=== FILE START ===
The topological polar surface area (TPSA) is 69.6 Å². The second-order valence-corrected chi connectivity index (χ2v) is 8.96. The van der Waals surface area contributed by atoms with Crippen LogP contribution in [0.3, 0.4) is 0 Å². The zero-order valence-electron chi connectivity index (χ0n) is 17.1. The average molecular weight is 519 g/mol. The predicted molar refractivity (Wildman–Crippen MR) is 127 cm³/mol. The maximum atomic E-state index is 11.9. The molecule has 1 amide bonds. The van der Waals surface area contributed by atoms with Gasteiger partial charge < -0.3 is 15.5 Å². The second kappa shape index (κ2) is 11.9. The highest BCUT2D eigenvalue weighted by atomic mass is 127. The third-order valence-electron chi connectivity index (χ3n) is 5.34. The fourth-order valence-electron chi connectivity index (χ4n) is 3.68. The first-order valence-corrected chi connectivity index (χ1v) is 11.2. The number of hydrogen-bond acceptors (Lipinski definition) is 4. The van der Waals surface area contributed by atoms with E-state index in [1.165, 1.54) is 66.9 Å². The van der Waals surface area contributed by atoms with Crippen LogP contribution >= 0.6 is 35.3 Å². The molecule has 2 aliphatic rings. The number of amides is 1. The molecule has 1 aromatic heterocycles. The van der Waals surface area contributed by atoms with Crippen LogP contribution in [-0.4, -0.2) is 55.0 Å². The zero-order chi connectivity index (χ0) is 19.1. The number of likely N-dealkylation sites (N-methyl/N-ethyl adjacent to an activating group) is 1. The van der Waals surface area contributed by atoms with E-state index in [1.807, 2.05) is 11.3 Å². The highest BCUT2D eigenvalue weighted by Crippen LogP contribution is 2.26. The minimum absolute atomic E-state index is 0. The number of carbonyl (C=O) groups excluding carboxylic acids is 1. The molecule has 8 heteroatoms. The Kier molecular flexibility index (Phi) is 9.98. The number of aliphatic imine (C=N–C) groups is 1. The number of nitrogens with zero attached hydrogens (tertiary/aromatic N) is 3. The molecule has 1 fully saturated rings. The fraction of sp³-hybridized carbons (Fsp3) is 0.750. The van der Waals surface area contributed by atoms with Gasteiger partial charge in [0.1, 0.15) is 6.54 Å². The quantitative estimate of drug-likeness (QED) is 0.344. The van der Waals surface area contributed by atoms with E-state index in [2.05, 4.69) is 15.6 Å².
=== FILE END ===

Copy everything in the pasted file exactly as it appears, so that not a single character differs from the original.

The topological polar surface area (TPSA) is 69.6 Å². The second-order valence-corrected chi connectivity index (χ2v) is 8.96. The van der Waals surface area contributed by atoms with Crippen LogP contribution in [0.3, 0.4) is 0 Å². The zero-order valence-electron chi connectivity index (χ0n) is 17.1. The average molecular weight is 519 g/mol. The predicted molar refractivity (Wildman–Crippen MR) is 127 cm³/mol. The maximum atomic E-state index is 11.9. The molecule has 1 amide bonds. The van der Waals surface area contributed by atoms with Gasteiger partial charge < -0.3 is 15.5 Å². The second kappa shape index (κ2) is 11.9. The highest BCUT2D eigenvalue weighted by atomic mass is 127. The third-order valence-electron chi connectivity index (χ3n) is 5.34. The fourth-order valence-electron chi connectivity index (χ4n) is 3.68. The first-order valence-corrected chi connectivity index (χ1v) is 11.2. The number of hydrogen-bond acceptors (Lipinski definition) is 4. The van der Waals surface area contributed by atoms with E-state index in [1.165, 1.54) is 66.9 Å². The van der Waals surface area contributed by atoms with Crippen LogP contribution >= 0.6 is 35.3 Å². The molecule has 2 aliphatic rings. The number of amides is 1. The molecule has 1 aromatic heterocycles. The van der Waals surface area contributed by atoms with Crippen LogP contribution in [-0.4, -0.2) is 55.0 Å². The zero-order chi connectivity index (χ0) is 19.1. The number of likely N-dealkylation sites (N-methyl/N-ethyl adjacent to an activating group) is 1. The van der Waals surface area contributed by atoms with E-state index in [1.807, 2.05) is 11.3 Å². The highest BCUT2D eigenvalue weighted by Crippen LogP contribution is 2.26. The minimum absolute atomic E-state index is 0. The number of carbonyl (C=O) groups excluding carboxylic acids is 1. The molecule has 8 heteroatoms. The Kier molecular flexibility index (Phi) is 9.98. The number of aliphatic imine (C=N–C) groups is 1. The number of nitrogens with zero attached hydrogens (tertiary/aromatic N) is 3. The molecule has 1 fully saturated rings. The fraction of sp³-hybridized carbons (Fsp3) is 0.750. The van der Waals surface area contributed by atoms with Gasteiger partial charge in [0.1, 0.15) is 6.54 Å². The quantitative estimate of drug-likeness (QED) is 0.344. The van der Waals surface area contributed by atoms with E-state index in [2.05, 4.69) is 15.6 Å².